Therapists and providers are increasingly adapting their practices to technology to get their message out.

Pallavi Surana, a resident of Herndon, Virginia, and a meditation therapist, has guided a group meditation session every Friday for the past 10 years.

With Virginia’s COVID restrictions, she has now taken it to Facetime (the group dials in from home and meditates together) and increased its frequency to an hour every day.

“Daily Meditation is more important than ever during this crisis,” she says. “We are locked in at home, with our fight or flight responses highly aroused. Calming our minds has an enormous impact on our immune systems, and doing it collectively is even more beneficial. Even a short 20-minute session has an impact.”

Alice Walton in a recent Forbes article suggested important ways to preserve sanity and maintain optimism during these trying times.

Gratitude is a therapeutic emotion. Take time to be grateful for family and friends, and for all the things which are working for you in life. In a Harvard health study, it was found that writing down even 5 things you were grateful for, just once a week, had an enormous positive effect on emotional well-being.

Exercise and meditate daily. Treat these activities as necessary, medicinal doses of stress relief and give them priority. There are several online sites offering free exercise routines and meditation. Mindfulness based stress reduction (MBSR), developed by Jon Kabat Zinnat at UMass, has been shown, through many studies, to be very effective. Several organizations now offer this online. Meditation is a proven stress buster and is especially good for our immune systems.

If you aren’t into meditation, studies have shown that just calming your breathing – taking a few minutes a day to sit quietly and breathe deeply – can greatly reduce daily stress. Simple breathing exercises, like those taught in Yoga, (check out these top rated apps), are also great at soothing the mind and producing a sense of well-being.

Your daily exercise routine should be supplemented by “quality time” outdoors. The Japanese concept of “forest bathing,” which means spending as much time in nature as possible and mentally “bathing” in its beauty, is now backed by science. Being around greenery doesn’t just calm the mind – it has a proven effect on our immune system and lowers the levels of the stress hormone, cortisol. Consider positioning your home office where you have a view of the greenery outside.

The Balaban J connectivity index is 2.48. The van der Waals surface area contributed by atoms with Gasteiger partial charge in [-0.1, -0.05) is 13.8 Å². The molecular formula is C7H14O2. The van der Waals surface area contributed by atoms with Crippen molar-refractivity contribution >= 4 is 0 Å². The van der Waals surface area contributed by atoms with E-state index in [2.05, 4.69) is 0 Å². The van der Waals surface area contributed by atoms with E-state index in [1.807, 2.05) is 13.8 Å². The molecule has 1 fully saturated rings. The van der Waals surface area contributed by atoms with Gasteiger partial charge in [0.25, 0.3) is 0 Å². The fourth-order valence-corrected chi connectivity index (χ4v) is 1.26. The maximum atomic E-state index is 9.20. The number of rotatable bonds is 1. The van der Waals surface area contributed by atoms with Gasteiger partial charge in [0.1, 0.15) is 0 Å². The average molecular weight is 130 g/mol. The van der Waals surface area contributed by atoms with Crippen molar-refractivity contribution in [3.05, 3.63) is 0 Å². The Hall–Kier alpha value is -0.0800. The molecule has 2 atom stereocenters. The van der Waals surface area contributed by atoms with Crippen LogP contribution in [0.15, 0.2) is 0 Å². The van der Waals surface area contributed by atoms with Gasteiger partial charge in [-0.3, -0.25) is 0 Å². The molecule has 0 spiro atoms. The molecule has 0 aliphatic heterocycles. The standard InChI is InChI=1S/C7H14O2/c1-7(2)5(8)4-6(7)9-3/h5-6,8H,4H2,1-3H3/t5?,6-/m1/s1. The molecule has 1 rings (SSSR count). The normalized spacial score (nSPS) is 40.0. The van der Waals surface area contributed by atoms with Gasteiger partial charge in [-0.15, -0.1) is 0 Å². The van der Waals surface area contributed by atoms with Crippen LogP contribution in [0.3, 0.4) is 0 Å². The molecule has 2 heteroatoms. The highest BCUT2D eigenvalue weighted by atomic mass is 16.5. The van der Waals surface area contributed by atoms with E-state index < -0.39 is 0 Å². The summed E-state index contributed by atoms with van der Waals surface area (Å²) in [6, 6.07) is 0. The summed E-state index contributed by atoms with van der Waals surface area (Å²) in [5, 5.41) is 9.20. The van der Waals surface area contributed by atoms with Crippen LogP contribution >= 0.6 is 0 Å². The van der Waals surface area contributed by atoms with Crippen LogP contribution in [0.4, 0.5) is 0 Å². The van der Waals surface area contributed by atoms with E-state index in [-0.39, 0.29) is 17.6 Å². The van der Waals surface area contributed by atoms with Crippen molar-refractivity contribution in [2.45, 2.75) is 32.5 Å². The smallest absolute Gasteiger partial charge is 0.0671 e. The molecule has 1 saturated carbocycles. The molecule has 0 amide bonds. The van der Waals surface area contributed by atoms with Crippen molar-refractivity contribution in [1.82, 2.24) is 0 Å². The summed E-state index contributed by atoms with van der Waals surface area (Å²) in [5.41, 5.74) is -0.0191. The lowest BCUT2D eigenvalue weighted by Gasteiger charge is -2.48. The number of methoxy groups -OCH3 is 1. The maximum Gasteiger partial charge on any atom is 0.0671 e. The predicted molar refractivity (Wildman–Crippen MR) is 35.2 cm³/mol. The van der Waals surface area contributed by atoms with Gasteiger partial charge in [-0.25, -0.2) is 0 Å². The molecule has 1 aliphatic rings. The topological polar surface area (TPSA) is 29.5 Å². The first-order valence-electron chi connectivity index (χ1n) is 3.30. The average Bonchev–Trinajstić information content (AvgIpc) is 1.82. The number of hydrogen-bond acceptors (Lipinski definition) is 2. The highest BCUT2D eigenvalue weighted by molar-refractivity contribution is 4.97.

And last, but not the least, connect to friends and family daily through whatever means available. Social isolation is like a punishment for our species, because we are wired with a strong need to interact. A recent article in the Washington Post by social scientist, Arthur C. Brooks, emphasizes the importance of social interactions which allow eye contact. Looking directly into a person’s eyes while talking releases oxytocin, the pleasure hormone, and is the most beneficial for our social needs. So, choose a medium like Skype or Zoom or Face Time where you can see your friend or family.

Stay safe, dear reader, and remember to hug your family often! Human touch is a proven therapy for anxiety.

Jyoti Minocha is an DC-based educator and writer who holds a Masters in Creative Writing from Johns Hopkins, and is working on a novel about the Partition.

Edited by Meera Kymal, contributing editor at India Currents.

In The Valley, Hi-Tech Collides with Mental Health

I have lived in the Silicon Valley for over twenty years and watched the Indian American population increase in number and influence but some things stay the same, the stubbornly insular thoughts on what success is – meteoric academic success followed by a STEM degree and financial success in a tech company. There is nothing wrong about those dreams, but it leaves little space for any others.

Saila Kariat started on the same path, a doctorate in Electrical Engineering followed by a successful career in the tech world.  But she was not happy because, since her childhood, Saila had always dreamed of being a filmmaker. So, she took a chance and went to film school to learn about screenwriting, directing and film history.

And then her brother died.  Losing a sibling was traumatic, but what was more devastating was that her brother, who was schizophrenic, never got the help he needed.

Her family was not alone in their failure to help a suffering child because they were unable to cope with an illness they could not understand.

Saila acutely remembers the pain of being shunned by other Indian families because of her brother’s mental health condition.  For a long time, mental illness has been a taboo subject in the Indian American community, and society at large did not recognize or acknowledge the issue, or provide much needed therapy.

“My brother had a very rough life,” said Saila.  She realized that this story was replicating itself over and over again, and it gave her the impetus to write what would become her first movie – The Valley.

As a novice scriptwriter, it took her nine revisions, and input from many folk for over a year, before Saila had a finished script for The Valley.